Follow basic food safety guidelines when purchasing, preparing, and storing food are effective in minimizing exposure to food-borne pathogens and preventing subsequent illnesses. In addition, the US Department of Agriculture conducts a live chat, also available as the Ask Karen mobile app for iOS and Google Play, between 10:00 am and 6:00 p.m. Leste during the week to respond to any food safety issues.
Sleep well, eat well.
After all the precautions to minimize your exposure to foodborne pathogens, what else can you do? The susceptibility of an individual to infections is also determined by the state of the immune system. A competent immune defense can protect us from disease or reduce disease severity, even if we unconsciously E. coli or Salmonella. White blood cells are a critical group of immune cells that protect us from disease.
As it turns out, subgroups of white blood cells respond strongly to our sleep pattern, as well as to our circadian rhythm, resulting in diurnal cycles of immune responses during nighttime sleep and daytime wakefulness.
In a large population study with 22,726 individuals, when adjusted for age and sex, those with five hours or less of sleep each night were more likely to report respiratory infections or illnesses than those with seven to eight hours of sleep. Although this study has not addressed the susceptibility to foodborne infections, it shows a potential role for the amount of sleep in our immune defenses.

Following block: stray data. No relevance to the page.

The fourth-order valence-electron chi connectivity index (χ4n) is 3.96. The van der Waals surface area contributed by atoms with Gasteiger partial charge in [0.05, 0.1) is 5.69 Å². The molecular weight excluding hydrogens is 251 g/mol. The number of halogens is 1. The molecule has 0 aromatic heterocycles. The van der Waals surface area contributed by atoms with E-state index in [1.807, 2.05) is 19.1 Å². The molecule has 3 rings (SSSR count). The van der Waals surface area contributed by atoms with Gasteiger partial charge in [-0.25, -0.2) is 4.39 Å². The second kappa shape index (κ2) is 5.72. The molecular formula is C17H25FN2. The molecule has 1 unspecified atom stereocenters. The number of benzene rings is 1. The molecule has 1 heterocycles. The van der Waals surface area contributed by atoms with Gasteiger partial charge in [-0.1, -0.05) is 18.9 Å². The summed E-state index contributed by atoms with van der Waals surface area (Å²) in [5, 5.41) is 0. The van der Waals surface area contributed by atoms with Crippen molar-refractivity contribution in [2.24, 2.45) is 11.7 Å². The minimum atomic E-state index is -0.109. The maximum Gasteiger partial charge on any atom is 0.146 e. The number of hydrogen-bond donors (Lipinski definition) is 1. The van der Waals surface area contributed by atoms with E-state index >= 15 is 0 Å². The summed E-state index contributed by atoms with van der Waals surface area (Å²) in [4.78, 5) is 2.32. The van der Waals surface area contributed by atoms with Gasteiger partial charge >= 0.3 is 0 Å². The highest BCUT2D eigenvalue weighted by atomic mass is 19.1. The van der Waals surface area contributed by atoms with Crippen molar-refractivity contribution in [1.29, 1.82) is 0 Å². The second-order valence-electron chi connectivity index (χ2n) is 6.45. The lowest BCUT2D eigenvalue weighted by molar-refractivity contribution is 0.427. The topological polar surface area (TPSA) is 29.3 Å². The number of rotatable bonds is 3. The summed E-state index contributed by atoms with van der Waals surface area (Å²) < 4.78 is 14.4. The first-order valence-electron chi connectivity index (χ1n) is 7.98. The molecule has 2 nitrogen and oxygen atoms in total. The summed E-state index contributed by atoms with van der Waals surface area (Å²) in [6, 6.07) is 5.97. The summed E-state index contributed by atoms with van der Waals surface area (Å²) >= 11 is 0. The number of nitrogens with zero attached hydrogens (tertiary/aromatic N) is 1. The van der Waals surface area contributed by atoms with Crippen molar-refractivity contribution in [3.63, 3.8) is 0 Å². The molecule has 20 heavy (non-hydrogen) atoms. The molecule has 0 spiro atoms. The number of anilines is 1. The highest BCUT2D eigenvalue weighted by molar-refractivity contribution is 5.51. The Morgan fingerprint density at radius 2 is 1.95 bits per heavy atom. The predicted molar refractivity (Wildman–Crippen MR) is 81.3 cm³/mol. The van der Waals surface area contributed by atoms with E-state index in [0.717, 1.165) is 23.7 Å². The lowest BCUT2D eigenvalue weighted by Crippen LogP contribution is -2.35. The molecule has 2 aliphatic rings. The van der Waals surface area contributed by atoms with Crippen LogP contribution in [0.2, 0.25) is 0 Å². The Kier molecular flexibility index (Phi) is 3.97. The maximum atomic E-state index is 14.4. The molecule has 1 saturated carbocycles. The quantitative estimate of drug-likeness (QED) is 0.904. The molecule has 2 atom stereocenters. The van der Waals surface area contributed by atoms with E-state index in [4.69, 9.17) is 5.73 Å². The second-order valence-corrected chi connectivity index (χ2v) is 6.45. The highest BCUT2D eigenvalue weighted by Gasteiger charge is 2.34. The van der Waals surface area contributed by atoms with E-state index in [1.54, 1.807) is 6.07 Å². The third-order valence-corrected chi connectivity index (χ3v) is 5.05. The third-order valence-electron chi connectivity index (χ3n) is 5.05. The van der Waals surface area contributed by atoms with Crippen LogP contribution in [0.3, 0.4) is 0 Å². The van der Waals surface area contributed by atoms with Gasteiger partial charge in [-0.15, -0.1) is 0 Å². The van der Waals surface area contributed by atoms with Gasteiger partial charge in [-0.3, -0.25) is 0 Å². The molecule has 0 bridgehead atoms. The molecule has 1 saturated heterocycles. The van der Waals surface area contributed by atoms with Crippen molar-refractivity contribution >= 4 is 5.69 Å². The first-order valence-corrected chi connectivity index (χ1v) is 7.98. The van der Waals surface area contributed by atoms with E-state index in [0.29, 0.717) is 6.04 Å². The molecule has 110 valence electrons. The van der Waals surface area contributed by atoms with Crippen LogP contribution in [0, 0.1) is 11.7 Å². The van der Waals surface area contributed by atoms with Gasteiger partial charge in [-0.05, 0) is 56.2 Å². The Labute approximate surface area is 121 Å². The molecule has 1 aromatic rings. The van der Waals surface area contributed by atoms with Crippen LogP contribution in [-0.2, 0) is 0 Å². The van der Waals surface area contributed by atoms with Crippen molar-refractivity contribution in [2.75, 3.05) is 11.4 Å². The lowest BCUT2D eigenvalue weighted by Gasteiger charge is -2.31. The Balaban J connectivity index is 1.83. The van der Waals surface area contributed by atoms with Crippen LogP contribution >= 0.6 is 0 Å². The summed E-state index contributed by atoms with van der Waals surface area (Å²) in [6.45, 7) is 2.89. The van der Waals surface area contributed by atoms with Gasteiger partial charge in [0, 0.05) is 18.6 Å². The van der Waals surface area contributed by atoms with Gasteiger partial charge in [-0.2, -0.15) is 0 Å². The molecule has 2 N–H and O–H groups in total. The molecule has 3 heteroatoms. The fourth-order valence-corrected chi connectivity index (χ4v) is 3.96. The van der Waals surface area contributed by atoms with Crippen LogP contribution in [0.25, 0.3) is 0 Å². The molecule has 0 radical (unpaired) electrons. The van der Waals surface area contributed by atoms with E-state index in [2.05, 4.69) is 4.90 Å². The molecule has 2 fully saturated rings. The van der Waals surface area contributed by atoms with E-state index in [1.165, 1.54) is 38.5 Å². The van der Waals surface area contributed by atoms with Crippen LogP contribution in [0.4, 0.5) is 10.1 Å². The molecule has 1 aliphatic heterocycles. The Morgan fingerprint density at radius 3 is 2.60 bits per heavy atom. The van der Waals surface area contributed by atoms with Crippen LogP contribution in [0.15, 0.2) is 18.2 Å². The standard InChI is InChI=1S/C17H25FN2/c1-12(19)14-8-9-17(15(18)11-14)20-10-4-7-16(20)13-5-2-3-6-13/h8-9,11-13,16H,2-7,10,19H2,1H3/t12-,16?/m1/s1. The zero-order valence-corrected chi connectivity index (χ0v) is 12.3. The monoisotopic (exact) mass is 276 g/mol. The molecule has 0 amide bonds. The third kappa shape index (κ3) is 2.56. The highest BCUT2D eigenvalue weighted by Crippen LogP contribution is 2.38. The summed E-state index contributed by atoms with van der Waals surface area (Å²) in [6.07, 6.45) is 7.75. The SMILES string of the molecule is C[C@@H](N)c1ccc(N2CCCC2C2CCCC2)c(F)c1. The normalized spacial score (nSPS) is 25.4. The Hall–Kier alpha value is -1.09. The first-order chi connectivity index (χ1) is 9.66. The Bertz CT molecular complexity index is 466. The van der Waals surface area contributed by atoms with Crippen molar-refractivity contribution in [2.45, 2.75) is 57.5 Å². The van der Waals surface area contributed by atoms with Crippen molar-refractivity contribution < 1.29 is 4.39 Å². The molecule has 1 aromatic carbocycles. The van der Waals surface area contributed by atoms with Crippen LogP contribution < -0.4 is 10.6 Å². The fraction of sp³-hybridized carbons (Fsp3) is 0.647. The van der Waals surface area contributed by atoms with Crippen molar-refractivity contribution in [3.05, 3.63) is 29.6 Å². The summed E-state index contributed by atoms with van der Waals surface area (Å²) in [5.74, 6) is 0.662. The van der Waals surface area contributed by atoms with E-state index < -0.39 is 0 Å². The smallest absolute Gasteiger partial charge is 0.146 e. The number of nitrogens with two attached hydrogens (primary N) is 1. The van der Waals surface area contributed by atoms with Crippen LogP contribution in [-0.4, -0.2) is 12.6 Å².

Traveling also raises our risk of infections. In addition to interrupting sleep, traveling for long distances also exposes us to non-common pathogens in our hometowns. Without prior exposure and immunity, these exposures can lead to a greater risk of infections and more serious illnesses. Traveler's diarrhea is a real thing and illness related to the most common journey. The most common cause of traveler's diarrhea is enterotoxigenic E. coli, a cousin next to E. coli O157: H7 who was to blame for the latest outbreak associated with Romaine lettuce.
See also: Avoid getting sick while traveling with these 5 tips
While E. coli O157: H7 produces shiga toxin and causes bloody diarrhea that can lead to uremic, enterotoxigenic hememic syndrome E. coli produces two different types of toxins that result in watery diarrhea. Check out these travel guidelines before traveling to be ready and stay safe. Some important things to know: Eat only foods that are served hot and eat only vegetables that you clean and peel. Also, avoid ice in beverages and do not consume unpasteurized dairy products, including ice creams.
As the holiday season begins, whether we are losing sleep from traveling or trying new and exciting food in a foreign location, we are aware of what is happening in our mouths. Be part of the holiday celebration, not an outbreak of foodborne infection!
This article was originally published in The Conversation by Yvonne Sun. Read the original article here.